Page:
With scores of roasters huddling together to taste hundreds of coffees at the recent Golden Bean roasting competition in Portland, Oregon, DCN seized the golden opportunity to ask a few questions — pulling the trier, as it were, from a drum full of thoughts and perspectives from professional coffee roasters.
We asked the same five questions of six different roasters representing four different corners of the USA and one from Australia, of experience levels from relatively new to seasoned, award-winning industry veterans. They are:
Adrian Capra of Art of Espresso, based in New South Wales, Australia
- Roasting experience spans 15 years
- Currently roasts on a Diedrich IR24 (transitioning to an IR30)
Brandon Bir of Crimson Cup Coffee, based in Columbus, Ohio
- Roasting experience spans 5 years
- Currently roasts on two Probat L12’s, one 60-pound-capacity machine made in Spain, and a two-barrel Probat sample roaster.
Emily Smith of World Cup Coffee, based in Portland, Oregon
- Roasting experience spans 6 months on a production-size machine and several years of sample roasting
- Currently roasts on a Diedrich IR-12
Deaton Pigot of Tectonic Coffee, based in Los Angeles, California
- Roasting experience spans 13 years
- Currently roasts on a 12-kilo Joper and an Ikawa sample roaster.
Calvin Patching of Five Rivers Coffee Roasters, based in Tillamook, Oregon
- Roasting experience spans 1.5 years
- Currently roasts on a 25-kilo Toper
Scotty Angelo of Oceana Coffee, based in Tequesta, Florida
- Roasting experience spans 9 years
- Currently roasts on a Giesen W15
We started off by asking each roaster what their most challenging bean has been. We followed that by inquiring as to each roaster’s favorite piece of work-related technology. Our third question explored each roaster’s favorite cold coffee drink, given the ever-rising profile of cold coffee in the industry today. Our fourth question sought to learn what outside companies or organizations operating at any link in the chain struck each roaster as most inspiring at the moment. For our fifth and final question, we asked:
What is your favorite origin, and why?
Adrian Capra: [whistles] That’s like trying to name your favorite kid, or your favorite song or favorite album. There are two. The TerraNegra Guatemalan — an incredible coffee, it’s just got everything: body, balance, sweetness. The way I roast it, I’m really leaning towards that classic espresso without the harshness, and that coffee allows me to do that. The other one is this Australian coffee from Skybury Plantation, which is North Queensland. I won the gold medal [at Royal Sydney Fine Food Show] not because of that, but it is an incredible coffee. Chocolates, with a subtle nutty finish. Those two coffees, toss a coin and I’ll be happy with either one.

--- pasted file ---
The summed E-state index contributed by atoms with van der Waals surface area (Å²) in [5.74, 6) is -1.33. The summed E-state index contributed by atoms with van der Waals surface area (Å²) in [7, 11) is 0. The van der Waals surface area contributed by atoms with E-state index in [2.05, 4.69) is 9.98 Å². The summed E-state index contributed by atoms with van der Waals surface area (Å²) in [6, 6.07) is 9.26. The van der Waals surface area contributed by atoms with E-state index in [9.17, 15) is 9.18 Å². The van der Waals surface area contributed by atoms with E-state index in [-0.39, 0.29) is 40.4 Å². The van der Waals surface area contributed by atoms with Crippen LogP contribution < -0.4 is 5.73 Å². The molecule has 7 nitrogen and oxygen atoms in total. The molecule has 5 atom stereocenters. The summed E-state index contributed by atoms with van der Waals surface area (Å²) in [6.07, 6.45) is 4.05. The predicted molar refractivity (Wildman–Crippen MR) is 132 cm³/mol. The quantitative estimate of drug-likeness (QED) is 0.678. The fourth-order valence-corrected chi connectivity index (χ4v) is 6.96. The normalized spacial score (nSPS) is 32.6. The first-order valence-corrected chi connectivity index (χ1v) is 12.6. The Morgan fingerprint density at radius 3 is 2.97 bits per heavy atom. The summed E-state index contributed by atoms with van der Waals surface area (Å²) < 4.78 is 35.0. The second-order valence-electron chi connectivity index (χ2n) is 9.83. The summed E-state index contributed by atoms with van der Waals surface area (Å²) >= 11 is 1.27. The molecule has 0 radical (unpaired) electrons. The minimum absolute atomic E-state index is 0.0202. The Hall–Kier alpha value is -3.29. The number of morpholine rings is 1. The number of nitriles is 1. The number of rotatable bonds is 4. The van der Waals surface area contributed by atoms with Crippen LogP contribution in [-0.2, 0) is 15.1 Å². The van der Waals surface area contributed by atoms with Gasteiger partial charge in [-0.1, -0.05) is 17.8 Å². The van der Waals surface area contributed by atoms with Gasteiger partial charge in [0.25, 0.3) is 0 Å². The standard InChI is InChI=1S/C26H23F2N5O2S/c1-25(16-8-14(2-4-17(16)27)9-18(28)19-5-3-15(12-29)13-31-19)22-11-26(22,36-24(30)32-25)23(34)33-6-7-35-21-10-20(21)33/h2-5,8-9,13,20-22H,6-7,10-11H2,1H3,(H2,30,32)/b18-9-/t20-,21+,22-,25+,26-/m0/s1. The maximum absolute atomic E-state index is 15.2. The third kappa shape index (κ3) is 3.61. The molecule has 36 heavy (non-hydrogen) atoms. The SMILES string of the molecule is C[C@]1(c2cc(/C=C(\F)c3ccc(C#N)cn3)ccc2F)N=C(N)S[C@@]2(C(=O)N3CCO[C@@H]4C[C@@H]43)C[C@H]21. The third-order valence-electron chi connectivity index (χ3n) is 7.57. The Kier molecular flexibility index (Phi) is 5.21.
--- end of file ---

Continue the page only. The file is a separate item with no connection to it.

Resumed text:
Brandon Bir: My favorite origin is Peru, and the reason why is because I have a lot of family there, and I’ve made some really special relationships with people throughout, in Lima, in the central jungle, up north and a couple down south. I’m comfortable traveling Peru alone, and the relationships are so strong that I feel at home.
Scotty Angelo: I’m a huge natural fan, so nine times out of ten you’ll see me grab for a natural Ethiopian. That’s just a personal choice. My number one favorite, my unicorn coffee, is a Panama Geisha from Toby Smith’s farms. I just came back from Costa Rica in February, and we brought in a ton of microlots and they’re starting to filter through now, and I’ll tell ya, every time they come through the roasters they’re blowing my mind. It’s a tough question. I appreciate every coffee for what it is and what I can get out of it.
Emily Smith: About nine years ago when my husband and I went on our honeymoon, we stayed at a place that used to be a coffee farm and they pointed us in the direction of touristy coffee activities to do. Then further on, when I decided to make the career change from social services to work in coffee, I ended up going to a coffee tasting that Starbucks was hosting, and they were doing a tasting of a Geisha that was grown in Costa Rica and that changed my whole trajectory in coffee. It was my first experience with real specialty coffee. Then I ended up working for a company that was owned by La Minita when I was up in Seattle, and ended up enjoying spending a week with them down at Hacienda La Minita, and just by happenstance got hooked up with a group of farmers through the Farmers Project who are all out of the central valley in Costa Rica, so I spent the last year working with them to help them market some of their coffees and with cuppings and samples. Somehow every spot from the absolute very beginning of my interaction with coffee has involved Costa Rica.
Calvin Patching: My personal favorite coffee origin is the Vietnamese washed arabica that comes from the Bon Wan family in Oregon, largely because we’re working locally with them and actually get to work directly with the family, so we have that personal connection with them, and can actually communicate directly with them about the beans.
Deaton Pigot: I have a great direct trade relationship with one of our producers, Marysabel Herrera, for a decade now. We’re trying to build a dining room in a school that they have on their land. We’re trying to do some community-based work. Down in Honduras, Marcala. That’s the most heartfelt one.